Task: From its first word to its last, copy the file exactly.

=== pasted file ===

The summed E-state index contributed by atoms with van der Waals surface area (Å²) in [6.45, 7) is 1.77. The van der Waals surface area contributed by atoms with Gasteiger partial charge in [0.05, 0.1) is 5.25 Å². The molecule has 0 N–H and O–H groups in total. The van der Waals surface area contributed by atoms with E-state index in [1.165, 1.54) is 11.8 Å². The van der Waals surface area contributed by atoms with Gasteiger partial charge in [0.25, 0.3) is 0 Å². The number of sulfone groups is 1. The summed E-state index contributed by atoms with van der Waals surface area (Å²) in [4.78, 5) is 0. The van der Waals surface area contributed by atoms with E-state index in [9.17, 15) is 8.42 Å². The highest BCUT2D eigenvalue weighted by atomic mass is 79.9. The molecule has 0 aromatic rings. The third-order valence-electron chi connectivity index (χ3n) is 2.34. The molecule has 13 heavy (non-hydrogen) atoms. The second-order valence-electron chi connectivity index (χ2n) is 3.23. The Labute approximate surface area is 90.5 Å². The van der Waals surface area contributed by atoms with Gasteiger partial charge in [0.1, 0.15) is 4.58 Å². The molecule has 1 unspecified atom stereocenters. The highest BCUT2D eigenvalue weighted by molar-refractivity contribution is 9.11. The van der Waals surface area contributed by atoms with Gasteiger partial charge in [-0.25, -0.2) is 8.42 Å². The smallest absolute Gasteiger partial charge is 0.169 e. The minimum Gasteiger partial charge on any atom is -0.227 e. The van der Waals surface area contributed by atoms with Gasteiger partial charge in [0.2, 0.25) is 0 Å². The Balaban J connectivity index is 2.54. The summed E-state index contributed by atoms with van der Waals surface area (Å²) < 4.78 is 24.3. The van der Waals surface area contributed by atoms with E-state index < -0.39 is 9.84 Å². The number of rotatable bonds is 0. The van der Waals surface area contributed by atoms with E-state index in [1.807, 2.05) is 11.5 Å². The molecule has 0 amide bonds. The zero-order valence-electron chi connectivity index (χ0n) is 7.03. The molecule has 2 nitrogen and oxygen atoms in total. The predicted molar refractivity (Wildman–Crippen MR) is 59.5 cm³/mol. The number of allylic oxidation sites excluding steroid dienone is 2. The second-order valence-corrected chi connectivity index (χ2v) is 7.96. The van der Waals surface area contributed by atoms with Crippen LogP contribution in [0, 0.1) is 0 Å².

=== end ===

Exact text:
The summed E-state index contributed by atoms with van der Waals surface area (Å²) in [6.45, 7) is 1.77. The van der Waals surface area contributed by atoms with Gasteiger partial charge in [0.05, 0.1) is 5.25 Å². The molecule has 0 N–H and O–H groups in total. The van der Waals surface area contributed by atoms with E-state index in [1.165, 1.54) is 11.8 Å². The van der Waals surface area contributed by atoms with Gasteiger partial charge in [0.25, 0.3) is 0 Å². The number of sulfone groups is 1. The summed E-state index contributed by atoms with van der Waals surface area (Å²) in [4.78, 5) is 0. The van der Waals surface area contributed by atoms with E-state index in [9.17, 15) is 8.42 Å². The highest BCUT2D eigenvalue weighted by atomic mass is 79.9. The molecule has 0 aromatic rings. The third-order valence-electron chi connectivity index (χ3n) is 2.34. The molecule has 13 heavy (non-hydrogen) atoms. The second-order valence-electron chi connectivity index (χ2n) is 3.23. The Labute approximate surface area is 90.5 Å². The van der Waals surface area contributed by atoms with Gasteiger partial charge in [0.1, 0.15) is 4.58 Å². The molecule has 1 unspecified atom stereocenters. The highest BCUT2D eigenvalue weighted by molar-refractivity contribution is 9.11. The van der Waals surface area contributed by atoms with Gasteiger partial charge in [-0.25, -0.2) is 8.42 Å². The smallest absolute Gasteiger partial charge is 0.169 e. The minimum Gasteiger partial charge on any atom is -0.227 e. The van der Waals surface area contributed by atoms with Gasteiger partial charge in [0.2, 0.25) is 0 Å². The Balaban J connectivity index is 2.54. The summed E-state index contributed by atoms with van der Waals surface area (Å²) < 4.78 is 24.3. The van der Waals surface area contributed by atoms with E-state index < -0.39 is 9.84 Å². The number of rotatable bonds is 0. The van der Waals surface area contributed by atoms with E-state index in [1.807, 2.05) is 11.5 Å². The molecule has 0 amide bonds. The zero-order valence-electron chi connectivity index (χ0n) is 7.03. The molecule has 2 nitrogen and oxygen atoms in total. The predicted molar refractivity (Wildman–Crippen MR) is 59.5 cm³/mol. The number of allylic oxidation sites excluding steroid dienone is 2. The second-order valence-corrected chi connectivity index (χ2v) is 7.96. The van der Waals surface area contributed by atoms with Crippen LogP contribution in [0, 0.1) is 0 Å².